SanDisk Corp. (Milpitas, Calif.), a leading supplier of data storage products, has announced it intends to begin the transition of its flash products to 1Y-nm generation semiconductors in the third quarter of 2013.
The company is already producing high volumes of 19-nm based products, more than 50 percent of its output in 4Q12, although 24-nm flash memory will have a "tail" that will last throughout 2013, the company said in a recent conference call to discuss its 4Q12 financial results.
In fact SanDisk's announcement means that Flash Forward Ltd., a manufacturing joint venture between Toshiba and SanDisk with a relatively new Fab 5 300-mm wafer fab at Toshiba's Yokkaichi campus in Mie prefecture, Japan, will be making close the most miniaturized commercial integrated circuits in the history of the semiconductor industry. That is unless one of the few rivals, IM Flash Technologies, Samsung or SK Hynix can get there first.
The SanDisk roadmap has the 1Y-nm process lowering the cost of 128-Gbit memory ICs in 2013 and a 1Z-nm process taking monolithic memory to 256-Gbits in 2014. But judging who is most miniaturized all depends on how you define the 1Y-nm generation.
Over the last few years flash memory producers have started to become increasingly coy about declaring the minimum feature size of their processes. It started when one of the companies, I forget which, started talking of 30-nm class and 20-nm class manufacturing processes. By this the company meant a process with a minimum geometry between 30-nm and 39-nm and between 20-nm and 29-nm, respectively.
The other manufacturers quickly followed suit.
The psychology seems to be that if a company went public with the geometry detail before they got into volume manufacturing there would be concerns that a rival would somehow trump them and steal business. Of course once a product is out on the market it is possible for reverse engineering consultancies to cross-section chips and make independent assessments of the minimum geometry.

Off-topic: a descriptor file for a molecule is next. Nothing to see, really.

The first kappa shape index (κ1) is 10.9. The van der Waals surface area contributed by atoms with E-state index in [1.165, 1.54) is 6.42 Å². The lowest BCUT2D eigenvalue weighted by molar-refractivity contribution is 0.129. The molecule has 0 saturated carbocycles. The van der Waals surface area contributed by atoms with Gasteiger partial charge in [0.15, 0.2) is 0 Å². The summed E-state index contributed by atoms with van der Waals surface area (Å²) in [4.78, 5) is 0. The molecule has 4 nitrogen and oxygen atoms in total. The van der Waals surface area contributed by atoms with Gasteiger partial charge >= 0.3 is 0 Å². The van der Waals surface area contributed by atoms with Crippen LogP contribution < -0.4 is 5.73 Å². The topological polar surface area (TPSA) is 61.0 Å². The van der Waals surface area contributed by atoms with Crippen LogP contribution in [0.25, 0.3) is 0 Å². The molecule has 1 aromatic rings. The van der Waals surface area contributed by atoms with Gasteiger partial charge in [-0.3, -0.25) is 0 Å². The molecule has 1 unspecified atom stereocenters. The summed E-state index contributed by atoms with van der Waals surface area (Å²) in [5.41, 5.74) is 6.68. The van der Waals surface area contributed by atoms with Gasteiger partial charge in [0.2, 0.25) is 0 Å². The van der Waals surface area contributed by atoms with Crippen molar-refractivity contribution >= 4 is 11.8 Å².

This is way of labeling chip generations is slightly different to the logic business where for each node a number is given but the nomenclature is becoming increasingly arbitrary. We have the prospect of 16-nm and 14-nm FinFET nodes coming in 2013 or 2014 that will use 20-nm back-end processes and are effectively 20-nm processes.
What we now know is that for Flash Forward, Toshiba and SanDisk, the 2X-nm node is a 24-nm node, while the 1X-nm node is 19-nm node. This would seem to put 1Y-nm at somewhere around 15-nm or 14-nm. That would give some room for the 1Z-nm generation to come in at 11- or 10-nm, which is now being touted as the last possible generation of NAND flash. We will see.
At the Q4 2012 earnings call, Sandisk CFO did in fact mention that they would get less cost improvement from 1Y nm (probably because it's from quadruple patterning) than from 19 nm in 2013, but they are still proceeding regardless.
I don't understand this secrecy about X, Y, Z...what exactly is 15nm is always debatable (which dimension you measure and how) so we might as well say as it doesn't mean much anyways...perhaps they are trying to borrow a page from the Apple book, let's be mysterious
David Patterson, known for his pioneering research that led to RAID, clusters and more, is part of a team at UC Berkeley that recently made its RISC-V processor architecture an open source hardware offering. We talk with Patterson and one of his colleagues behind the effort about the opportunities they see, what new kinds of designs they hope to enable and what it means for today’s commercial processor giants such as Intel, ARM and Imagination Technologies.